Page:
Sgt. Thomas gets a tip. The person, who knows one of the suspects, provides the names of the three men and says they visited a friend in Lilburn the night before Tamra disappeared. Snellville police issue an all-points bulletin for the three suspects.
The manhunt, now including the FBI, is in full swing.
Another tip comes in, saying the men have been working and living in Kentucky. Authorities eventually track Big Jim to an address in Lexington.
Four days after he picked her up, Big Jim takes Tamra from his room in a Lexington rooming house, puts her in the car and starts driving. He is panicking, having seen news reports about the manhunt.
“I don’t know whether to kill you or let you go,” her tells her.
Tamra begs for her life. She starts to cry. She swears that if he lets her go, she won’t tell anyone.
“You better not tell, or I will come back after you.”
He drops her off in Chattanooga, near where her family used to live.
Sgt. Thomas drives Gail Davis to pick up her daughter.
Gail is nervous the whole ride, thinking, “I just need to touch her, make sure she’s alright.”
She’s not alright. She was a problem child before she met Big Jim, and now she’s worse. Within a month, she tries to slit her wrist. After that, she spends several months in a psychiatric center in south Georgia.
“I thought everybody was going to hurt me,” she says now.
James Marsillett Jr. and the other men are caught. A grand jury indicts them on charges that that they did “kidnap, abduct, carry away, confine, and hold, a minor female, for the purposes of sexual assault.”
The defense plays hardball, seeking access to records describing Tamra’s earlier emotional and behavioral problems.
Charges against the two other men are dismissed, and federal prosecutors let Big Jim plea bargain his charge down to transporting a minor across state lines for sexual purposes. He is sentenced to five years.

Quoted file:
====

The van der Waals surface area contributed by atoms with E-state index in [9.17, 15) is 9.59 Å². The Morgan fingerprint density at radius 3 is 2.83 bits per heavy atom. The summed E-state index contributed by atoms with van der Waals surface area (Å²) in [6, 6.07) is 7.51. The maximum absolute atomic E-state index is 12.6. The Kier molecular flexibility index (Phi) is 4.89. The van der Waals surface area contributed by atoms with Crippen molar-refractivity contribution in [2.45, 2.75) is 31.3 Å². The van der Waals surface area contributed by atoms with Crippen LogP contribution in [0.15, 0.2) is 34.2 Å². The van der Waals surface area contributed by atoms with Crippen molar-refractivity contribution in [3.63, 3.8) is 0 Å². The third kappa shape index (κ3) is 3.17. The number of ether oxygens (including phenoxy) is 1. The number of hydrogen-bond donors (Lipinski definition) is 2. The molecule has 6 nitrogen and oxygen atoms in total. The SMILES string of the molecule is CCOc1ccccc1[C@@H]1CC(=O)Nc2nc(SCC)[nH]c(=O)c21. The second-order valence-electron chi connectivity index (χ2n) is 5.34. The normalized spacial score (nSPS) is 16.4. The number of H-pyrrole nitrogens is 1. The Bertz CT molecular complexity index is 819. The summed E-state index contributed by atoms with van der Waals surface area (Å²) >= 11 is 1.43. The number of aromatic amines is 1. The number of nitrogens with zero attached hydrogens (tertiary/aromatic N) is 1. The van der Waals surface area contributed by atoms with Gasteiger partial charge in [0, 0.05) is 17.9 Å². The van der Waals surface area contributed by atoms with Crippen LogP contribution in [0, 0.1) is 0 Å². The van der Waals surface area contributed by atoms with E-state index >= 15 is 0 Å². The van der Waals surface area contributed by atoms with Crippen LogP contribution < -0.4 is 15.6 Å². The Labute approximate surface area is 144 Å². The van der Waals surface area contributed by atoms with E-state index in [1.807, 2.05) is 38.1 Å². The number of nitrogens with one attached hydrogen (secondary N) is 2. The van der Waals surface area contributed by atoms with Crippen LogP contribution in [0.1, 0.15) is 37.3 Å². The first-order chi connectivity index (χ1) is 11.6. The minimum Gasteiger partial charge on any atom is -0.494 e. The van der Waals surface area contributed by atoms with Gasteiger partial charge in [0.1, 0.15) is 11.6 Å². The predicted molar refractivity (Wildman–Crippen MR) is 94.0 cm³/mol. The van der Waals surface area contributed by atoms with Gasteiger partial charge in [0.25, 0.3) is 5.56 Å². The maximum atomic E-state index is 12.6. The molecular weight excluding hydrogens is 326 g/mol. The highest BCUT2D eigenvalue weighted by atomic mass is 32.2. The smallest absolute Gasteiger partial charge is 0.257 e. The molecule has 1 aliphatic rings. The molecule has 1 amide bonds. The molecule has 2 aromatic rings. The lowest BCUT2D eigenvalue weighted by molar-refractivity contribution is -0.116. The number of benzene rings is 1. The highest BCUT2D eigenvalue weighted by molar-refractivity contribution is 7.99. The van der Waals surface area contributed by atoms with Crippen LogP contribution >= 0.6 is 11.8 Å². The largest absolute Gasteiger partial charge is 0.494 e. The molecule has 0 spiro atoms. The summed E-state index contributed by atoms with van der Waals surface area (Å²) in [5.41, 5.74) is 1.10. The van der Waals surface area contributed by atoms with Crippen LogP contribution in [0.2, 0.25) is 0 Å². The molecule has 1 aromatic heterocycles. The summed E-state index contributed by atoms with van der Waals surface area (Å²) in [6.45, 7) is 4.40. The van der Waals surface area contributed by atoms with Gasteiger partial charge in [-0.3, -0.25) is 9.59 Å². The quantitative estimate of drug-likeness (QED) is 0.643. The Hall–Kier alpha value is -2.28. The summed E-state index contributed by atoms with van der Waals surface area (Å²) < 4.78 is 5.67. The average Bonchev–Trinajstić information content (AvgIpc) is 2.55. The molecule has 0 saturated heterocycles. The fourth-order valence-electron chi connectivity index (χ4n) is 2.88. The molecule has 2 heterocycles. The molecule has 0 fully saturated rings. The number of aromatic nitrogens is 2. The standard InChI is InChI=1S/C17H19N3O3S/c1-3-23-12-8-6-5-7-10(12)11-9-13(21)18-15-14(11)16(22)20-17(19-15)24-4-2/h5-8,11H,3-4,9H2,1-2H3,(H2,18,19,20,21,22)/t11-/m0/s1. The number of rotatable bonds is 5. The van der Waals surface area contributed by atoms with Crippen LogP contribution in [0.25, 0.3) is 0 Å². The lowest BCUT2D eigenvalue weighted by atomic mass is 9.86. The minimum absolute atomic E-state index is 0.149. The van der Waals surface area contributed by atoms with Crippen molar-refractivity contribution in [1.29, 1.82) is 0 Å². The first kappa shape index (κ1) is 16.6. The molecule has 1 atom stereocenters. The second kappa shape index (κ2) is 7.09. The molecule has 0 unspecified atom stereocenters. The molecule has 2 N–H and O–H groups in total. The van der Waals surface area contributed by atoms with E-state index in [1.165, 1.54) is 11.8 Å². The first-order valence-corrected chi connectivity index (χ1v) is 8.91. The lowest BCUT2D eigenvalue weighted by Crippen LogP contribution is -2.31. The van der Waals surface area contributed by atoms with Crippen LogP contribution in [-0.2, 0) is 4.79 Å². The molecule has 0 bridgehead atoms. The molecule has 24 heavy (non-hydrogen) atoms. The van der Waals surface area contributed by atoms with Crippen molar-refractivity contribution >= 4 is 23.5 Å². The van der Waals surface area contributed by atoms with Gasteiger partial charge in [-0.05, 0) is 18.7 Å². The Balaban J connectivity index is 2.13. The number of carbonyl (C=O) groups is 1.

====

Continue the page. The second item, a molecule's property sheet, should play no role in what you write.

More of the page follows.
Three years after her nightmare, Tamra is doing meth and other “crazy things” when she decides she’s had enough. She calls her grandmother in Tennessee and begs her to take her in.
Tamra stays there a year, getting clean. She gets a job as a nursing assistant at a nursing home.
These days, she is 30 and married, with a new name, Tamra McKinley, and two kids, a boy and a girl. She’s about a year away from getting a nursing degree. She lives in Chattanooga.
Tamra can’t abide anyone standing behind her, or being alone at night in a parking lot. She is extra protective of her 5-year-old girl, Amberleigh. She finds it hard to look at posters of missing children.
For years, she was incapable of discussing what happened to her, and her family still doesn’t talk about it much.
She can’t remember the face of Big Jim.
How we got the story
After three women were released from more than a decade of captivity in Cleveland, reporter Craig Schneider combed databases of missing persons and news reports for cases of Georgia teens abducted by strangers. An Atlanta Journal-Constitution story from 1997 told of Tamra Davis, taken from Snellville at the age of 14 and held for four days by three men who drove her to Florida and then to Kentucky. Schneider traced Davis to Chattanooga and interviewed her, her mother, her grandmother and her sister. He also spoke to police and prosecutors who worked the case and reviewed the court file.